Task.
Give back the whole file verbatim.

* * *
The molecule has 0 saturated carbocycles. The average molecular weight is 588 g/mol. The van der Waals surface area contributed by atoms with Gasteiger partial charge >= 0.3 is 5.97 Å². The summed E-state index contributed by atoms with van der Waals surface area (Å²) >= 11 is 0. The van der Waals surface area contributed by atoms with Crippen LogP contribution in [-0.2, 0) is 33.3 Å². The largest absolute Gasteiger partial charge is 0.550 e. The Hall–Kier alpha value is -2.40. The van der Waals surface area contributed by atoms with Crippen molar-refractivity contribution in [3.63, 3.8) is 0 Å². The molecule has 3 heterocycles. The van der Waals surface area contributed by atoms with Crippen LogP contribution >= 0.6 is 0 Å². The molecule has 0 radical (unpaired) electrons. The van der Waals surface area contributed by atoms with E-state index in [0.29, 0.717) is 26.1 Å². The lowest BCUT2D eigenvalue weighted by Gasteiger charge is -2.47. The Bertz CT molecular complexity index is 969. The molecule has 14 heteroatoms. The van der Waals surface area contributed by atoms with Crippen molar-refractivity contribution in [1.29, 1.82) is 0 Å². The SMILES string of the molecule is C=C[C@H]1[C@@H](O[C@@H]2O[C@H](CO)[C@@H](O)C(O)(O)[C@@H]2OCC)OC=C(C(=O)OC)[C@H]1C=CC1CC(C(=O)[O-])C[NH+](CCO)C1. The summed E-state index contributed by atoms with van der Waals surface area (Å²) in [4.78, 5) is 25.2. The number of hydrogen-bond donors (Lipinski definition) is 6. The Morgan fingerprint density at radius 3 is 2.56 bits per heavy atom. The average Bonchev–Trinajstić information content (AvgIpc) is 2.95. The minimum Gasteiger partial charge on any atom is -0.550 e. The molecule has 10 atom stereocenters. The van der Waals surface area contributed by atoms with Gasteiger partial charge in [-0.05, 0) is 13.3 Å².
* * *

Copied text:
The molecule has 0 saturated carbocycles. The average molecular weight is 588 g/mol. The van der Waals surface area contributed by atoms with Gasteiger partial charge >= 0.3 is 5.97 Å². The summed E-state index contributed by atoms with van der Waals surface area (Å²) >= 11 is 0. The van der Waals surface area contributed by atoms with Crippen LogP contribution in [-0.2, 0) is 33.3 Å². The largest absolute Gasteiger partial charge is 0.550 e. The Hall–Kier alpha value is -2.40. The van der Waals surface area contributed by atoms with Crippen molar-refractivity contribution in [3.63, 3.8) is 0 Å². The molecule has 3 heterocycles. The van der Waals surface area contributed by atoms with Crippen LogP contribution >= 0.6 is 0 Å². The molecule has 0 radical (unpaired) electrons. The van der Waals surface area contributed by atoms with E-state index in [0.29, 0.717) is 26.1 Å². The lowest BCUT2D eigenvalue weighted by Gasteiger charge is -2.47. The Bertz CT molecular complexity index is 969. The molecule has 14 heteroatoms. The van der Waals surface area contributed by atoms with Crippen molar-refractivity contribution in [1.29, 1.82) is 0 Å². The SMILES string of the molecule is C=C[C@H]1[C@@H](O[C@@H]2O[C@H](CO)[C@@H](O)C(O)(O)[C@@H]2OCC)OC=C(C(=O)OC)[C@H]1C=CC1CC(C(=O)[O-])C[NH+](CCO)C1. The summed E-state index contributed by atoms with van der Waals surface area (Å²) in [4.78, 5) is 25.2. The number of hydrogen-bond donors (Lipinski definition) is 6. The Morgan fingerprint density at radius 3 is 2.56 bits per heavy atom. The average Bonchev–Trinajstić information content (AvgIpc) is 2.95. The minimum Gasteiger partial charge on any atom is -0.550 e. The molecule has 10 atom stereocenters. The van der Waals surface area contributed by atoms with Gasteiger partial charge in [-0.05, 0) is 13.3 Å².